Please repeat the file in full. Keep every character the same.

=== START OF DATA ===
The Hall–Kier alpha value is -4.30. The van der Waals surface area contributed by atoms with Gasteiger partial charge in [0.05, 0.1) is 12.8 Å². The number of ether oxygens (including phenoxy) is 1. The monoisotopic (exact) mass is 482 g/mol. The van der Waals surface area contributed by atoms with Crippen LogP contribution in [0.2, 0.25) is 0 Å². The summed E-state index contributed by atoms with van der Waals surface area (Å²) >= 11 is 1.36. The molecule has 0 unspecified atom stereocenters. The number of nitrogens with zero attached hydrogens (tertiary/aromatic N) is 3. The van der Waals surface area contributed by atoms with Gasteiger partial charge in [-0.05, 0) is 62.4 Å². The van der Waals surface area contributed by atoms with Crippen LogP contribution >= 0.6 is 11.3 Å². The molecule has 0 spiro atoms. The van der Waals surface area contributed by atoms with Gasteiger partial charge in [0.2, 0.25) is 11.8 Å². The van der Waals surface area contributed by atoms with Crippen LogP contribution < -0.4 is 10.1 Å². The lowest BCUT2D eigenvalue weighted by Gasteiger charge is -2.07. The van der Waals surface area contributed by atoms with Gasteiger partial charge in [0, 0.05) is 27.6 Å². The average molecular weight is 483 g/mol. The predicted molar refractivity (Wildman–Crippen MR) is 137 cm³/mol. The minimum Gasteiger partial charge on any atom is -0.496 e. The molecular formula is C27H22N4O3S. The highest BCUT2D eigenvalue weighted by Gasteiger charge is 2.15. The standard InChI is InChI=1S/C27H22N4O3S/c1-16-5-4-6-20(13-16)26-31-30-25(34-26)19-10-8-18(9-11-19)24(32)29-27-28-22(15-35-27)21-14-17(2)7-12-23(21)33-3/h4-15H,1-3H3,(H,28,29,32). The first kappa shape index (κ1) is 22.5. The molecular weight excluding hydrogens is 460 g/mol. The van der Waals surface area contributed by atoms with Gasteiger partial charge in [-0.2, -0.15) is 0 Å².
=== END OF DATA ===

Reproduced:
The Hall–Kier alpha value is -4.30. The van der Waals surface area contributed by atoms with Gasteiger partial charge in [0.05, 0.1) is 12.8 Å². The number of ether oxygens (including phenoxy) is 1. The monoisotopic (exact) mass is 482 g/mol. The van der Waals surface area contributed by atoms with Crippen LogP contribution in [0.2, 0.25) is 0 Å². The summed E-state index contributed by atoms with van der Waals surface area (Å²) >= 11 is 1.36. The molecule has 0 unspecified atom stereocenters. The number of nitrogens with zero attached hydrogens (tertiary/aromatic N) is 3. The van der Waals surface area contributed by atoms with Gasteiger partial charge in [-0.05, 0) is 62.4 Å². The van der Waals surface area contributed by atoms with Crippen LogP contribution >= 0.6 is 11.3 Å². The molecule has 0 spiro atoms. The van der Waals surface area contributed by atoms with Gasteiger partial charge in [0.2, 0.25) is 11.8 Å². The van der Waals surface area contributed by atoms with Crippen LogP contribution < -0.4 is 10.1 Å². The lowest BCUT2D eigenvalue weighted by Gasteiger charge is -2.07. The van der Waals surface area contributed by atoms with Gasteiger partial charge in [0, 0.05) is 27.6 Å². The average molecular weight is 483 g/mol. The predicted molar refractivity (Wildman–Crippen MR) is 137 cm³/mol. The minimum Gasteiger partial charge on any atom is -0.496 e. The molecular formula is C27H22N4O3S. The highest BCUT2D eigenvalue weighted by Gasteiger charge is 2.15. The standard InChI is InChI=1S/C27H22N4O3S/c1-16-5-4-6-20(13-16)26-31-30-25(34-26)19-10-8-18(9-11-19)24(32)29-27-28-22(15-35-27)21-14-17(2)7-12-23(21)33-3/h4-15H,1-3H3,(H,28,29,32). The first kappa shape index (κ1) is 22.5. The molecular weight excluding hydrogens is 460 g/mol. The van der Waals surface area contributed by atoms with Gasteiger partial charge in [-0.2, -0.15) is 0 Å².